Sunday 22 October 2017

McIlroy gets that sinking feeling

Rory McIlroy in action at The Players. Photo: Getty Images
Rory McIlroy in action at The Players. Photo: Getty Images

William S Callahan

RORY McILROY'S hopes of breaking par for the first time ever at The Players were dashed on the deadly 17th at Sawgrass yesterday.

McIlroy's tee shot at golf's most intimidating par-three fell just short at the island green and into the water.

The 23-year-old instantly reloaded and fired his next into the heart of the green, 45 feet from the hole, leading to the dispiriting two-putt double-bogey which dropped McIlroy back to even par.

Ireland's World No 1 has missed the cut in two previous appearances at Sawgrass, where he must rein-in his phenomenal long game on many holes.

Yet McIlroy was coping well with the strategic challenge of Pete Dye's Stadium Course as he swept to two-under with a nice two-putt birdie at 16.

Earlier, fortune seemed to be on his side as a wayward approach to nine bounced out of the trees and back onto the fairway, leading to birdie four ... yet McIlroy's luck ran out at 17.

He finished the day tied with Luke Donald on ever par, seven off the pace set by leaders Ian Poulter of England and Martin Laird of Scotland with superlative 65s.

Padraig Harrington defied a few cobwebs to post his best start in seven years at The Players, taking advantage of a glorious, sun-dappled morning to post a first round 69.

IMPRESSIVE

Harrington hadn't played in three weeks since his impressive eighth at The Masters, followed by missing the cut at The Heritage.

The Dubliner rarely clicks back into top gear on his first week back in the arena ... but he defied any lingering ring rust with his lowest opening round since 2005.

Early-bird Harrington certainly had the best of benign conditions on a pristine course.

Yet it's also a measure of the 40-year old's exemplary ball-striking these days that he was able to dip under par at Sawgrass for the first time since 2007, the year golf's so-called 'Fifth Major' switched from March to May and on to Bermuda grass.

Given he has missed the cut four times in his last five visits, it's little wonder Harrington declared himself "happy with the 69."

Yet it was almost heartening to hear Harrington express some reservations about his performance ... he's at his most dangerous in that mood.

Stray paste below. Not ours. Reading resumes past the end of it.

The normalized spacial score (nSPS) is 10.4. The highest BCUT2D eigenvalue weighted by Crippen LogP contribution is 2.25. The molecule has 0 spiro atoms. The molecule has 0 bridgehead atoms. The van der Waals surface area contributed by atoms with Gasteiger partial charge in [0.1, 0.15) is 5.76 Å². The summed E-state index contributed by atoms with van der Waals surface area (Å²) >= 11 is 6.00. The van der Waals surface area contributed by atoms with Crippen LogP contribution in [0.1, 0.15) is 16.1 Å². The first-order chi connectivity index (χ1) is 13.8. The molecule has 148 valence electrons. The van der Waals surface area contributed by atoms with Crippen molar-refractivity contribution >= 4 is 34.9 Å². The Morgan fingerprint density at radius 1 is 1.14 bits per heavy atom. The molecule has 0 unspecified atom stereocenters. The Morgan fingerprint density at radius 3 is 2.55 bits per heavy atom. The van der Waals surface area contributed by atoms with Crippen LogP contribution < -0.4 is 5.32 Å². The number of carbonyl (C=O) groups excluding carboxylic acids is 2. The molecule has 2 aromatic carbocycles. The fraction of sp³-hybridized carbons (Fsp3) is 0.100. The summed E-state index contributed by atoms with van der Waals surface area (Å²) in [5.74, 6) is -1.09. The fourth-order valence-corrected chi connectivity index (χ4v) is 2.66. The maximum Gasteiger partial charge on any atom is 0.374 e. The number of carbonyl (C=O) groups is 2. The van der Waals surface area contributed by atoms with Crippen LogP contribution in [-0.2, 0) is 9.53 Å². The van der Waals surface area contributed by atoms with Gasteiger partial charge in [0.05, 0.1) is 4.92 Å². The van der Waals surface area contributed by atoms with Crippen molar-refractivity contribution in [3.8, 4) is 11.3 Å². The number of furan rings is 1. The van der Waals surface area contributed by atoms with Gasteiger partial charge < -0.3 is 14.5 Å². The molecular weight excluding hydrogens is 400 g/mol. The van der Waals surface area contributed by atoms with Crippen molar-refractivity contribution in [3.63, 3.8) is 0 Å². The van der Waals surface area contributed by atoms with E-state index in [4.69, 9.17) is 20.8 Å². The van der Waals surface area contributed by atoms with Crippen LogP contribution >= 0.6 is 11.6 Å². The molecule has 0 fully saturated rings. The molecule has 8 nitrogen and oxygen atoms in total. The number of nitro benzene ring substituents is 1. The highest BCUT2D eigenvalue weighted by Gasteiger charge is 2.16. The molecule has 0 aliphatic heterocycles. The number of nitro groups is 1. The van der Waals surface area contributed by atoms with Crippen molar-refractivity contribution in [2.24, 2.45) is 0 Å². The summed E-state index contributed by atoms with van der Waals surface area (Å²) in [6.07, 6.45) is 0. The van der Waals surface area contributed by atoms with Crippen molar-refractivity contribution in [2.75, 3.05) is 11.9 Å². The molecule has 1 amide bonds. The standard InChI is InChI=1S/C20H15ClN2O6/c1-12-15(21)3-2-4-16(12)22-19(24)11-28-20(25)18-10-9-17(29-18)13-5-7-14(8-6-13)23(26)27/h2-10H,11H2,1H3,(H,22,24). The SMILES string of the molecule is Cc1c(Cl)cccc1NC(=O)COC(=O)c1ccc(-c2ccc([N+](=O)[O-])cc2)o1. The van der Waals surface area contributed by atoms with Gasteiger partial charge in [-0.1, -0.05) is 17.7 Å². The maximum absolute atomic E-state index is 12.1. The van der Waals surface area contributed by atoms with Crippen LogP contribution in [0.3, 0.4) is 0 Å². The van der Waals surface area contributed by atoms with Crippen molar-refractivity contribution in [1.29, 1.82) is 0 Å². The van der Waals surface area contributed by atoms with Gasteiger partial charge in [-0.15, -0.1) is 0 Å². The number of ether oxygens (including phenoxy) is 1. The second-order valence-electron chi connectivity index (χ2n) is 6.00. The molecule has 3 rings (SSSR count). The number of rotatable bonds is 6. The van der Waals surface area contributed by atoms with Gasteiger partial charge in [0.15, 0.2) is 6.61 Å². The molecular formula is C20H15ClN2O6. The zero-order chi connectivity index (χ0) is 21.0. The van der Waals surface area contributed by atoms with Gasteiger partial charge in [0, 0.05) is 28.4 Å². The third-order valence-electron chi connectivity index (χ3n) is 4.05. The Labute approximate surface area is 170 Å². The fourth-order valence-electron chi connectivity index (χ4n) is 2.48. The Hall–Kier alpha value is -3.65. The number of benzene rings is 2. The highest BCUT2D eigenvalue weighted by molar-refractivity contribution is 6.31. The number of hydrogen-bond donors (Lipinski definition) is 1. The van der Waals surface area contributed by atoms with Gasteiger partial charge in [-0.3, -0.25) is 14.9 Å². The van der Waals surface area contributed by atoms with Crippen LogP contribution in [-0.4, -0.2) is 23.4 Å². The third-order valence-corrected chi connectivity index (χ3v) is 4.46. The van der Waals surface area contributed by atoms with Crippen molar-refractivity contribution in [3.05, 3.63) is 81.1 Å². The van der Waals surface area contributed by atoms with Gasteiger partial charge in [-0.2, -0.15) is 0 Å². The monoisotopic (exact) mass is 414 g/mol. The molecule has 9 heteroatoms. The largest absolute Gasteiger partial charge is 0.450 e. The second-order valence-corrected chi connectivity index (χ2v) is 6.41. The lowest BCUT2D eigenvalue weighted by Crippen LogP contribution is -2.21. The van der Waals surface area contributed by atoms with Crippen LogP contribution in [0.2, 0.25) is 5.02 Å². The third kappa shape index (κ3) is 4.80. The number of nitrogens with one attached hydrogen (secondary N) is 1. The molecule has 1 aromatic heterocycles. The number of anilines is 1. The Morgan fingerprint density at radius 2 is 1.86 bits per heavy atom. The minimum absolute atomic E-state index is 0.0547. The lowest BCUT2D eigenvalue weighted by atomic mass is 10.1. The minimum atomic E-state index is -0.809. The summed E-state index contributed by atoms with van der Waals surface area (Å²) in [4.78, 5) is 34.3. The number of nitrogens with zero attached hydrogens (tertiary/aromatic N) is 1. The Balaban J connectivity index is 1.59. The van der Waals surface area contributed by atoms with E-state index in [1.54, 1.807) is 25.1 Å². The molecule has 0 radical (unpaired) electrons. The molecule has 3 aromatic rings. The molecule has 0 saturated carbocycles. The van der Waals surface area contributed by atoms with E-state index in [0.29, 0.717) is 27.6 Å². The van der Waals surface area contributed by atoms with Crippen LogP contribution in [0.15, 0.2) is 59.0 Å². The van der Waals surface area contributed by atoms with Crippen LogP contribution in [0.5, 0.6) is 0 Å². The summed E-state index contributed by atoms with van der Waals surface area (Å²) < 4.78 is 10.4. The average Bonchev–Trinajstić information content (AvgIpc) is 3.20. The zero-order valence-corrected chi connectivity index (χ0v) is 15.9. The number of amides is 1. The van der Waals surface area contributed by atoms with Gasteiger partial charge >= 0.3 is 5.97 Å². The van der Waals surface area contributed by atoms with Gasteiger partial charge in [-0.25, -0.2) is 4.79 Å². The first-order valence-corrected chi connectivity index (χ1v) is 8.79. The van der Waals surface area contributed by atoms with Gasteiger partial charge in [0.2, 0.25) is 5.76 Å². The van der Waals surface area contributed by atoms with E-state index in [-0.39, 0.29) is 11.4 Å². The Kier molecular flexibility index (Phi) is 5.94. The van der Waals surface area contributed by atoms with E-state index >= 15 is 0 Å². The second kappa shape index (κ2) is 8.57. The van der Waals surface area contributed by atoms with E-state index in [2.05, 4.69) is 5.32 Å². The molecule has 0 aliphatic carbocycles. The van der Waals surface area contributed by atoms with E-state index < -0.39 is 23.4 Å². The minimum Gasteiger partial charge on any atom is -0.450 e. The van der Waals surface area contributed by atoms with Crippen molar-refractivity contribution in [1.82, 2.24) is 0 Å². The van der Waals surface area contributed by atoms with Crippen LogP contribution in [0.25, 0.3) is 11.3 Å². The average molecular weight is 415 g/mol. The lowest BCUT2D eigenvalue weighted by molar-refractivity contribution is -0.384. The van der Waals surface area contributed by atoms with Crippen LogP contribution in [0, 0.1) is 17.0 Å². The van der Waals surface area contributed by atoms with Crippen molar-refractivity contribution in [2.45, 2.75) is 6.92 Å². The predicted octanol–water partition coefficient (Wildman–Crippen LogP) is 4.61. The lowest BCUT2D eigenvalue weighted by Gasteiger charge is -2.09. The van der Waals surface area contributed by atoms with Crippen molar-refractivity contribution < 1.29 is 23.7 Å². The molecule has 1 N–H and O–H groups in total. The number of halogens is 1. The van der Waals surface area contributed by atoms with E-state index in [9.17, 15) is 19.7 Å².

"After three weeks off I was just a little bit tentative. My routines just weren't good, especially on the greens," he said. "They were just a little out and certainly that's where I'll look for improvement over the next three days."

Harrington started brightly, sinking a seven-footer for his birdie at the par five second before hitting a sweet tee shot into four feet for his two at the third, an exacting par-three.

The Irishman spurned further birdie chances from around six feet at four and five before missing from five feet for his par at the sixth. He then took another bogey after pulling his tee shot way left of the green at the short eighth.

However, his putting was sharp as he holed from seven feet for birdie at nine and from 13 feet for another at 13.

The Dubliner then made an easy four at the long 16th before two-putting from 14 feet for a comfortable par on the island green at 17.

All told, it was a decent opening day.

Poulter's sublime seven-under par 65 beat his previous best at Sawgrass by two strokes. It featured nine successive one-putts from the ninth as he landed six birdies on his final 10 holes.

The Englishman (36), second behind Henrik Stenson at The Players in 2009, and Scotsman Laird (29), who had seven birdies in his phenomenal bogey-free round in the afternoon, both were a staggering nine strokes ahead of Tiger Woods.

An abject opening 74 left the former World No 1 in danger of missing the cut in consecutive PGA Tour events for the first time after failing to make the weekend at Quail Hollow last weekend.

"It certainly wasn't the most positive start," moaned Tiger, whose wedge play and chipping were shocking. "Any kind of momentum I'd build, I'd shoot myself in the foot at the very next hole."

Graeme McDowell had three three-putts and missed a couple of other short ones during an exasperating day on the greens as he too shot 74.

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